Benjamin Franklin said it back in 1789, "in this world nothing can be certain, except death and taxes." Unfortunately, things have not changed. We're all going to die and the Internal Revenue Service will not be sending a sympathy card along with their bill for almost half of what you leave behind.
It's a shame. You work all your life, accumulate assets, raise a family, and when it's over Uncle Sam wants half of it. As Franklin said, that's a certainty. But who gets the other half? It is spelled out in your will. Right? What? You don't have a will? If that's the case, you're leaving behind a nightmare for your family. The possible financial and legal entanglements of dying "intestate" are enormous. Clearly, executing a will is important, but even more significant is how you choose to draft your will. It may turn out to be one of the most important decisions you will make during your lifetime. Many people very close to you are depending on you. Your spouse and children especially.
With most families, the legal distribution of a will is a peaceful process. Often, though, a beneficiary believes he or she was slighted by the benefactor. It is at this point that a potential heir may wish to contest the will. This usually occurs when heirs of larger estates are not happy with their share of the assets being distributed. They want more and they are willing to go to court to get it.
To contest a will in probate court, a plaintiff must have "interest" in the distribution's outcome or "standing" to object, such as when a decedent's child is left out of a will or receives less of a parent's estate than his or her sibling. Often, a second will is produced in which an heir stands to inherit less than in the original. These situations usually produce a dispute among the beneficiaries as one or more of the heirs attempt to prove a will is invalid.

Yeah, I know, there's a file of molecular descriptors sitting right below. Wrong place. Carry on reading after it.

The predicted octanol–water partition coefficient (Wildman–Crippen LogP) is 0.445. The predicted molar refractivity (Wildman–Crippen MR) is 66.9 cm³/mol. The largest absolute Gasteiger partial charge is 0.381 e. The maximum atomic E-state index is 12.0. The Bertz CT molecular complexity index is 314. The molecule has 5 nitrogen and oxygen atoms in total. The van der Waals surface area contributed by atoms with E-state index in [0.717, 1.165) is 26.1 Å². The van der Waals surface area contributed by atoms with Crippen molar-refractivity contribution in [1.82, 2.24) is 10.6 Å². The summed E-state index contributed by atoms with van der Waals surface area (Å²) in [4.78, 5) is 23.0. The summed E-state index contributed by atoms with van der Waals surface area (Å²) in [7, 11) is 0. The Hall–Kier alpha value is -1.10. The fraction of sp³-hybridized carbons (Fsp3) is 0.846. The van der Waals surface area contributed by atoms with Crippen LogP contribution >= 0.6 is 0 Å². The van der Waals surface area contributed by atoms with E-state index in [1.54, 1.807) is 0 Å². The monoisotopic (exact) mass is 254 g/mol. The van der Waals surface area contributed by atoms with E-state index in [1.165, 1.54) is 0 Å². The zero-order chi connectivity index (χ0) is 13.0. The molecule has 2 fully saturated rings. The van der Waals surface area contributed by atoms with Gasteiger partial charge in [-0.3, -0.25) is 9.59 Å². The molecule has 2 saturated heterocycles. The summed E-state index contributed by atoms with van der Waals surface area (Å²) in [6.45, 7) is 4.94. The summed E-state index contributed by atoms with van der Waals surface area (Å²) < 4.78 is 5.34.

Challenging a will's validity can be difficult although several objections exist for a potential plaintiff. An heir may claim the maker of the will (testator) was mentally incompetent at the time the will was signed; another party who had an interest in the will unduly influenced the decedent (as was the case in the recent well known lawsuit of Anna Nicole Smith); the will is a forgery; a second will exists or the will was not properly signed or validly witnessed. Although state laws may vary, plaintiffs must challenge a will in probate court promptly, often within months of the testator's death.
Will contests are long, expensive and downright dirty. They can pit brother against brother, mother against son and they can tear families apart. They can be a strain on the emotions of all those involved. Sibling rivalries often spurred by jealousy fuel the majority of will contests. To avoid these problems, will disputes are often settled out of court. Besides, while a will is being contested the distribution process is temporarily suspended. Nevertheless, contesting a will is important and often necessary. An experienced probate attorney is always required.
If you are considering contesting a will, it may be important to contact an attorney
who can help you protect your legal rights. Please keep in mind that there may be time limits
within which you must commence suit.
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